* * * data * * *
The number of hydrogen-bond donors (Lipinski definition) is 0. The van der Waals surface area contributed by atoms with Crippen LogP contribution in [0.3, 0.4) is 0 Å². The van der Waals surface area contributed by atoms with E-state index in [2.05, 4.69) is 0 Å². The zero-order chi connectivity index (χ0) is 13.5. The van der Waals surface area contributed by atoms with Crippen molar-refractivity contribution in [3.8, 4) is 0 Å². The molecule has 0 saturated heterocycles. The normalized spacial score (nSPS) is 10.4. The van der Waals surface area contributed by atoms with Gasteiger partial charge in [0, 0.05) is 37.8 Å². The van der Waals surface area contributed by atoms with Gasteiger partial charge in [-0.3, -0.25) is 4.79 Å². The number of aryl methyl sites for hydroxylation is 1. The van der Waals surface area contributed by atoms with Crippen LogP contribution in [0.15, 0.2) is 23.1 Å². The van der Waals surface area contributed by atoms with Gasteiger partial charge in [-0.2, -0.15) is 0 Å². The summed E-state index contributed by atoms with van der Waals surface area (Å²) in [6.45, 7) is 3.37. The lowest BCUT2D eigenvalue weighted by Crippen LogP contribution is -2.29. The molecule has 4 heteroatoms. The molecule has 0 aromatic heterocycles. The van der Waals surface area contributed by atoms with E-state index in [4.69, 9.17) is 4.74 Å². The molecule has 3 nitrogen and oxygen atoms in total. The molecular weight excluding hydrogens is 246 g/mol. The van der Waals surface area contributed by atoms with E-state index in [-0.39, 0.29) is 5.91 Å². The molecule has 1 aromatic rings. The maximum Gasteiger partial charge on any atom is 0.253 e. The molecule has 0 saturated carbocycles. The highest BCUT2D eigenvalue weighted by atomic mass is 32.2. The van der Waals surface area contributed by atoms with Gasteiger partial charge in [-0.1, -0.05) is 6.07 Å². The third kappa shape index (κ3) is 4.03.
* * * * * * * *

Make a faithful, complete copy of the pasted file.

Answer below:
The number of hydrogen-bond donors (Lipinski definition) is 0. The van der Waals surface area contributed by atoms with Crippen LogP contribution in [0.3, 0.4) is 0 Å². The van der Waals surface area contributed by atoms with E-state index in [2.05, 4.69) is 0 Å². The zero-order chi connectivity index (χ0) is 13.5. The van der Waals surface area contributed by atoms with Crippen molar-refractivity contribution in [3.8, 4) is 0 Å². The molecule has 0 saturated heterocycles. The normalized spacial score (nSPS) is 10.4. The van der Waals surface area contributed by atoms with Gasteiger partial charge in [0, 0.05) is 37.8 Å². The van der Waals surface area contributed by atoms with Gasteiger partial charge in [-0.3, -0.25) is 4.79 Å². The number of aryl methyl sites for hydroxylation is 1. The van der Waals surface area contributed by atoms with Crippen LogP contribution in [0.15, 0.2) is 23.1 Å². The van der Waals surface area contributed by atoms with Gasteiger partial charge in [-0.2, -0.15) is 0 Å². The summed E-state index contributed by atoms with van der Waals surface area (Å²) in [6.45, 7) is 3.37. The lowest BCUT2D eigenvalue weighted by Crippen LogP contribution is -2.29. The molecule has 4 heteroatoms. The molecule has 0 aromatic heterocycles. The van der Waals surface area contributed by atoms with E-state index in [4.69, 9.17) is 4.74 Å². The molecule has 3 nitrogen and oxygen atoms in total. The molecular weight excluding hydrogens is 246 g/mol. The van der Waals surface area contributed by atoms with E-state index in [-0.39, 0.29) is 5.91 Å². The molecule has 1 aromatic rings. The maximum Gasteiger partial charge on any atom is 0.253 e. The molecule has 0 saturated carbocycles. The highest BCUT2D eigenvalue weighted by atomic mass is 32.2. The van der Waals surface area contributed by atoms with Gasteiger partial charge in [-0.1, -0.05) is 6.07 Å². The third kappa shape index (κ3) is 4.03.